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article imageCosts and efficiencies of Affordable Care Act in question Special

By Michael Krebs     Mar 29, 2013 in Politics
A new study revealed a 32 percent increase in costs under the Affordable Care Act, and the question of treatment efficiency versus costs remains an uncertainty.
The Affordable Care Act championed by President Obama and his Democratic allies in congress is continuing to demonstrate price increases among health insurers, according to a new study, and concerns remain that - as the legislation rolls out over the course of the next few years - its costs may impact efficiencies in treatment.
The new study found that healthcare claims will increase by as much as 32 percent, as CBS News reported on Wednesday. According to the Society of Actuaries report, healthcare claims will jump notably as sicker people join the coverage pools.
"Claims cost is the most important driver of health care premiums," Kristi Bohn, an actuary who helped publish the research, told CBS News.
The Affordable Care Act presents questions on efficiency, as Joan Tryzelaar, MD, FACS, FACCP shared in a recent interview with Digital Journal.
"This is a very interesting question because nobody really knows yet how the Affordable Care Act is going to affect treatment," Tryzelaar said. "Funny enough in Maine, where I live, there was an OpEd in the newspaper that suggests that when the act is enacted approximately 70,000 Mainers who presently don't have insurance will now become eligible for insurance, and that the economic benefits include such things as the creation of 3,000 new jobs. Now, if we take that in the perspective of providing adequate cardiology treatments, you need to know that approximately 70 percent of the stenting procedures that are done in this country are done on patients who have what is called 'stable coronary artery disease.' That is a situation where a patient has blockages in his coronary arteries but where his symptoms are relatively controlled with medications. Many studies have shown that stenting in those patients who have coronary artery disease but with symptoms that are controlled offers no benefit over what is called 'optimal medical therapy.' Optimal medical therapy includes medications to control the angina symptoms that these patients may have, and it also involves modifications of lifestyle."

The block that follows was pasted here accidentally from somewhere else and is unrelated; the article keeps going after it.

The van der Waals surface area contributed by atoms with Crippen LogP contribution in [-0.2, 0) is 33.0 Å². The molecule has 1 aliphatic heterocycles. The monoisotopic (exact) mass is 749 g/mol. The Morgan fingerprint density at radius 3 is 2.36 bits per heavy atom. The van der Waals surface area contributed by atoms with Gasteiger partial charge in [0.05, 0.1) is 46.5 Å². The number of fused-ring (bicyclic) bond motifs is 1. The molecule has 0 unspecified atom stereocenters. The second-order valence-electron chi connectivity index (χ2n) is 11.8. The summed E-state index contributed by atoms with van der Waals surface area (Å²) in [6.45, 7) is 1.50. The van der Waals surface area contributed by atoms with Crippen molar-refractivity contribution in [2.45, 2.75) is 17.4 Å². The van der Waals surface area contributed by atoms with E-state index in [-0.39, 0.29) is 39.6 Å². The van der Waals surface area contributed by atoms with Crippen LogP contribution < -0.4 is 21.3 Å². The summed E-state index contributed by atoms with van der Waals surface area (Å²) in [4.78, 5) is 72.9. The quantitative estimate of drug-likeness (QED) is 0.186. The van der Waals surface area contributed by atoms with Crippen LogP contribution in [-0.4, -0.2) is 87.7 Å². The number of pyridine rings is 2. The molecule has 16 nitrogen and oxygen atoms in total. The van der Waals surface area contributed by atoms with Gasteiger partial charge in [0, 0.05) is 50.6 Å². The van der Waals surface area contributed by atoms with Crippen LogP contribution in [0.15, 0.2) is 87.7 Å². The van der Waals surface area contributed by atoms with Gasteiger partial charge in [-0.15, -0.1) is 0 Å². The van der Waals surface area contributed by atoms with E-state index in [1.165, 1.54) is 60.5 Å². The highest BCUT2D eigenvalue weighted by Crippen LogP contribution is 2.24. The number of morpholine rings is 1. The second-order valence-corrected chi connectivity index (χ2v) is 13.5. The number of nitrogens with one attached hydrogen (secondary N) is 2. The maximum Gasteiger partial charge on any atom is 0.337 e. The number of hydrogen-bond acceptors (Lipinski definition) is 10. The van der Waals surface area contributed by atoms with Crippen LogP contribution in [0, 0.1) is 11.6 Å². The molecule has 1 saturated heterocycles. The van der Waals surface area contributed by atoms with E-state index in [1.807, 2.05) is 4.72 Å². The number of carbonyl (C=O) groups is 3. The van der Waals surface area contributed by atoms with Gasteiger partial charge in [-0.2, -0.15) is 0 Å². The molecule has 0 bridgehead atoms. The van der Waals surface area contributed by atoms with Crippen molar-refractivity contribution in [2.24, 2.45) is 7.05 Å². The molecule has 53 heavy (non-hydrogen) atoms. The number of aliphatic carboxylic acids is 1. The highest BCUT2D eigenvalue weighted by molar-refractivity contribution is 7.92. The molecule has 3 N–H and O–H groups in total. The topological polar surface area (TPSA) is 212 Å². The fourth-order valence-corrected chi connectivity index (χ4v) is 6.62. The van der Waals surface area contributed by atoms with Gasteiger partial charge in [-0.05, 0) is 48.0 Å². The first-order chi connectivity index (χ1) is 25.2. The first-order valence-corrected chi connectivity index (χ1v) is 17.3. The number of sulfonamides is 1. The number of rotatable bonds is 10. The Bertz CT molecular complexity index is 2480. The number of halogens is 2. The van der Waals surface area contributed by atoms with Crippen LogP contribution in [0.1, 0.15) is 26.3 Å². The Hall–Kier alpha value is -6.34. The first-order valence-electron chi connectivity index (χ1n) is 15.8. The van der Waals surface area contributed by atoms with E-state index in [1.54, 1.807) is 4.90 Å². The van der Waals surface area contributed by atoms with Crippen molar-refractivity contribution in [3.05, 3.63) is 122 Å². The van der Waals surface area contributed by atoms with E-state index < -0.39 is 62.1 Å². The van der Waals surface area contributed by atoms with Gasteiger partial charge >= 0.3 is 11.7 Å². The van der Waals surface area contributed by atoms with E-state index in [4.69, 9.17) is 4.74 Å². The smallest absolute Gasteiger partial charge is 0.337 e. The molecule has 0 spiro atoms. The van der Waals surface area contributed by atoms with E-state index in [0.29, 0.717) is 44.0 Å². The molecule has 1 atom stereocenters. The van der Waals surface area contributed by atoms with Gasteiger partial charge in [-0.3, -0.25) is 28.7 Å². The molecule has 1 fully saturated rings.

According to Dr. Tryzelaar, when these lifestyle modifications are instituted, they "have proven to be at least as effective at a fraction of the cost of what I would call the indiscriminate use of stenting procedures in patients who could be managed with lifestyle modifications."
U.S. Health and Human Services Secretary Kathleen Sebelius admitted to reporters on Tuesday that the Affordable Care Act's costs will not be fully known until the end of the year, as Reuters reported.
"Everything is speculation. I think there's likely to be some shifting in the markets," Sebelius said.
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